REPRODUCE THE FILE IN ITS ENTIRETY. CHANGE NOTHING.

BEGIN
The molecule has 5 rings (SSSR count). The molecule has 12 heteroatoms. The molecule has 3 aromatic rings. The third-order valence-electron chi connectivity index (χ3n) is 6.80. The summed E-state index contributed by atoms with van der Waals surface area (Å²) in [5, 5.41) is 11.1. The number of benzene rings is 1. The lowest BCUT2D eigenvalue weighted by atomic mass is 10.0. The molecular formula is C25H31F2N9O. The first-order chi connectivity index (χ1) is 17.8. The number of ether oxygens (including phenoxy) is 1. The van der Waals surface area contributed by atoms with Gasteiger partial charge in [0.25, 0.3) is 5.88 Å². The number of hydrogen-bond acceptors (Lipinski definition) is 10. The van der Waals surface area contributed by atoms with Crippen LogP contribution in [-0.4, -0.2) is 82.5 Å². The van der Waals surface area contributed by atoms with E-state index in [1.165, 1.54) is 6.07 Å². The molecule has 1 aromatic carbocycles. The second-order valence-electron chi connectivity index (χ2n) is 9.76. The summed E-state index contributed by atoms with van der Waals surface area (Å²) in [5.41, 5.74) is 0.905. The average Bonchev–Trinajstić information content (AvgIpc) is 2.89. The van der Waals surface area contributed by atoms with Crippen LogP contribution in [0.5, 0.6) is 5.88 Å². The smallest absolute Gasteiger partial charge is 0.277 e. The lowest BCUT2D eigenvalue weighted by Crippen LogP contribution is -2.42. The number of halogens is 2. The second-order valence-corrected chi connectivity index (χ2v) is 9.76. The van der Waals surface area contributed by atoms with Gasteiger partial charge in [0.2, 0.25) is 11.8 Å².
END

The molecule has 5 rings (SSSR count). The molecule has 12 heteroatoms. The molecule has 3 aromatic rings. The third-order valence-electron chi connectivity index (χ3n) is 6.80. The summed E-state index contributed by atoms with van der Waals surface area (Å²) in [5, 5.41) is 11.1. The number of benzene rings is 1. The lowest BCUT2D eigenvalue weighted by atomic mass is 10.0. The molecular formula is C25H31F2N9O. The first-order chi connectivity index (χ1) is 17.8. The number of ether oxygens (including phenoxy) is 1. The van der Waals surface area contributed by atoms with Gasteiger partial charge in [0.25, 0.3) is 5.88 Å². The number of hydrogen-bond acceptors (Lipinski definition) is 10. The van der Waals surface area contributed by atoms with Crippen LogP contribution in [-0.4, -0.2) is 82.5 Å². The van der Waals surface area contributed by atoms with E-state index in [1.165, 1.54) is 6.07 Å². The molecule has 1 aromatic carbocycles. The second-order valence-electron chi connectivity index (χ2n) is 9.76. The summed E-state index contributed by atoms with van der Waals surface area (Å²) in [5.41, 5.74) is 0.905. The average Bonchev–Trinajstić information content (AvgIpc) is 2.89. The van der Waals surface area contributed by atoms with Crippen LogP contribution in [0.5, 0.6) is 5.88 Å². The smallest absolute Gasteiger partial charge is 0.277 e. The lowest BCUT2D eigenvalue weighted by Crippen LogP contribution is -2.42. The number of halogens is 2. The second-order valence-corrected chi connectivity index (χ2v) is 9.76. The van der Waals surface area contributed by atoms with Gasteiger partial charge in [0.2, 0.25) is 11.8 Å².